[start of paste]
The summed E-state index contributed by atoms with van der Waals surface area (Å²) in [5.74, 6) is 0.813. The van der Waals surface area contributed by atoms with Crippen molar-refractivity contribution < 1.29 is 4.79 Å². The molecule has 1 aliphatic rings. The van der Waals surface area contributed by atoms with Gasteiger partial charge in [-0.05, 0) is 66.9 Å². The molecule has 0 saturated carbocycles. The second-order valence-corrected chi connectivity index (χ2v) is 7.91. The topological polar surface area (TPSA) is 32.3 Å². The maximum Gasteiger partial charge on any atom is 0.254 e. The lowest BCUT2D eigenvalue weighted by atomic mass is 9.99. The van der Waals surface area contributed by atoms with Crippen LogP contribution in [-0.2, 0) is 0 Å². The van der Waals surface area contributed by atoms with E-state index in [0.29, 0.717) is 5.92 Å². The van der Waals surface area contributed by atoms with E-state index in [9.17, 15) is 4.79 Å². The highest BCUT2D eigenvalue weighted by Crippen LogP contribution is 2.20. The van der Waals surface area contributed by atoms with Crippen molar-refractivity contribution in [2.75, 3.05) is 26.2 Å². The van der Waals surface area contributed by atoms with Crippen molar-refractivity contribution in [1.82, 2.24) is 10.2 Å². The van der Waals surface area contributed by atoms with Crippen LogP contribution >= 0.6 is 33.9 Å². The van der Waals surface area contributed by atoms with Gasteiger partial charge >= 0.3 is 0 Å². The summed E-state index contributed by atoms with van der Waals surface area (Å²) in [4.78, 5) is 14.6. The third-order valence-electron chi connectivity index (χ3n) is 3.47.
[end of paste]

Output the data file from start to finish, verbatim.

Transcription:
The summed E-state index contributed by atoms with van der Waals surface area (Å²) in [5.74, 6) is 0.813. The van der Waals surface area contributed by atoms with Crippen molar-refractivity contribution < 1.29 is 4.79 Å². The molecule has 1 aliphatic rings. The van der Waals surface area contributed by atoms with Gasteiger partial charge in [-0.05, 0) is 66.9 Å². The molecule has 0 saturated carbocycles. The second-order valence-corrected chi connectivity index (χ2v) is 7.91. The topological polar surface area (TPSA) is 32.3 Å². The maximum Gasteiger partial charge on any atom is 0.254 e. The lowest BCUT2D eigenvalue weighted by atomic mass is 9.99. The van der Waals surface area contributed by atoms with Crippen LogP contribution in [-0.2, 0) is 0 Å². The van der Waals surface area contributed by atoms with E-state index in [0.29, 0.717) is 5.92 Å². The van der Waals surface area contributed by atoms with E-state index in [9.17, 15) is 4.79 Å². The highest BCUT2D eigenvalue weighted by Crippen LogP contribution is 2.20. The van der Waals surface area contributed by atoms with Crippen molar-refractivity contribution in [2.75, 3.05) is 26.2 Å². The van der Waals surface area contributed by atoms with Crippen molar-refractivity contribution in [1.82, 2.24) is 10.2 Å². The van der Waals surface area contributed by atoms with Crippen LogP contribution >= 0.6 is 33.9 Å². The van der Waals surface area contributed by atoms with Gasteiger partial charge >= 0.3 is 0 Å². The summed E-state index contributed by atoms with van der Waals surface area (Å²) in [4.78, 5) is 14.6. The third-order valence-electron chi connectivity index (χ3n) is 3.47.